- The spread between yields on Italian and German bonds climbed to its highest level in almost five years on Friday.
- Gap between German 10-year and Italian 10-year now stands at almost 3.4 percentage points.
- Widening of spread comes as Rome and Brussels clash over Italy’s proposed budget, which proposes breaking EU spending rules.
The spread between yields on Italian and German bonds climbed to its highest level in almost five years on Friday as a row between Rome and Brussels over the country’s budget threatens to boil over.
European Union authorities on Thursday rejected budget proposals put forward by Italy earlier in the week, accusing the eurozone’s third largest economy of an “unprecedented” break of EU rules around spending and deficit limits.
Citing Italy’s plans to increase spending and its deficit, and allow its government debt to remain elevated, the European Commission said the country is trying to undertake “a particularly serious” breach of the rules.
“Those three factors would seem to point to a particularly serious non-compliance with the budgetary policy obligations laid down in the Stability and Growth Pact,” said a letter to Italian finance minister Giovanni Tria, which surfaced late Thursday.
“Moreover, with Italy’s government debt standing at around 130% of GDP, our preliminary assessment also indicates that Italy’s plans would not ensure compliance with the debt criterion benchmark,” it continued.
The rebuke has heightened tensions between the two parties, with a confrontation looking more and more likely. That potential outcome has spooked investors, pushing the spread between Italian and German 10-year bonds to its highest since 2013, at the tail end of the eurozone debt crisis.
On Friday morning that spread stood at 3.4 percentage points, an increase of close to 50% from levels seen in late September.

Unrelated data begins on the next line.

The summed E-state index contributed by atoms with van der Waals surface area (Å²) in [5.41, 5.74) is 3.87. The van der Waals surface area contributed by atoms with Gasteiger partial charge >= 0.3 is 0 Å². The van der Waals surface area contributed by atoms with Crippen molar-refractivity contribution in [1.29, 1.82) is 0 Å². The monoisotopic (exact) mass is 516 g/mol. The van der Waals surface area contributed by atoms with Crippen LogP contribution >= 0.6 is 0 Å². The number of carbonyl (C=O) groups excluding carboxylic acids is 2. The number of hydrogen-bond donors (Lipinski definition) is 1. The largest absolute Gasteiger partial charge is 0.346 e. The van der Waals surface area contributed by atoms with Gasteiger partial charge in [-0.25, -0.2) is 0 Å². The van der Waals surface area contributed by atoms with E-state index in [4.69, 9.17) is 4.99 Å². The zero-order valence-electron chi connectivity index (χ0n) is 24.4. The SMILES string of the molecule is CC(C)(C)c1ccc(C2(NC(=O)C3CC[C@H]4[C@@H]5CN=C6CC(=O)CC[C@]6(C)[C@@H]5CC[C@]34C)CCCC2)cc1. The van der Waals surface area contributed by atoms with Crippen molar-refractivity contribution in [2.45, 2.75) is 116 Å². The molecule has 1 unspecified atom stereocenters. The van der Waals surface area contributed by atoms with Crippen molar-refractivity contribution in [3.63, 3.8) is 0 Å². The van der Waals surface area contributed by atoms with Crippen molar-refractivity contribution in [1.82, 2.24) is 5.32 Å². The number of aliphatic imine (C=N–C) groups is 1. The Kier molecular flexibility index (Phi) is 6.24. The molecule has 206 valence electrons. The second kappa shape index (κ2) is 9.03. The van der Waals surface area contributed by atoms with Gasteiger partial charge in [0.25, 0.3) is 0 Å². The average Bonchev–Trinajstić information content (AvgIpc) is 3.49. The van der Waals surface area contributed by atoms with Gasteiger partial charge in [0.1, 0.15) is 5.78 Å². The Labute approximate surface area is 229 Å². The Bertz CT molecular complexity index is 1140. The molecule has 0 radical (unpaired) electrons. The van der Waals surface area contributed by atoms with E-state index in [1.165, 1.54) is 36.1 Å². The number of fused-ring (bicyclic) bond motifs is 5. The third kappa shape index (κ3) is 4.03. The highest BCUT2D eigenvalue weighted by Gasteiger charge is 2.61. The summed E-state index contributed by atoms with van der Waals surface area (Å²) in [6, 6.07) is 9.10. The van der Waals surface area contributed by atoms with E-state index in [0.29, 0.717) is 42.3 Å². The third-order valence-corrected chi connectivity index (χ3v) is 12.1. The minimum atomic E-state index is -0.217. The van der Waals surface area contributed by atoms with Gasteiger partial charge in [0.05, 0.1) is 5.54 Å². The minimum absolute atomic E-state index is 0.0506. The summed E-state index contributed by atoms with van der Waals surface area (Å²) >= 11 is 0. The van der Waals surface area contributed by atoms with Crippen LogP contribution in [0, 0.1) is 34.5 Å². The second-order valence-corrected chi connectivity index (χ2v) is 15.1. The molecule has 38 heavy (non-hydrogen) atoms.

The chart below illustrates the extent of the recent increase in the spread:
Germany’s government debt is widely seen as being one of the safest investment vehicles on the planet, thanks to the country’s staunch commitment to running a budget surplus. Italy, on the other hand, looks less and less stable, pushing bond yields higher.
For context, the budget proposes increasing both Italy’s overall government debt and its deficit in the short run, pushing the deficit as high as 2.4% of GDP over the coming years. This means Italy will fall foul of a previously mandated maximum deficit level of 0.8% of GDP.
Italy was asked to amend its budget by eurozone authorities before submitting it, and was told that the proposals represent “significant deviation” from its mandate. It refused to do so, with the Italian parliament voting to approve the proposals on Monday evening.
Matteo Salvini, the leader of the Northern League, one of the two coalition partners in the Italian government, has made clear that the government plans to go ahead with the implementation of its budget proposals, regardless of any opposition from Brussels.
“If Brussels says I cannot do it, I do not care, I will do it anyway,” Salvini said last week, referring to the budget’s implementation.
Italy has until Monday to respond to the Commission’s findings.
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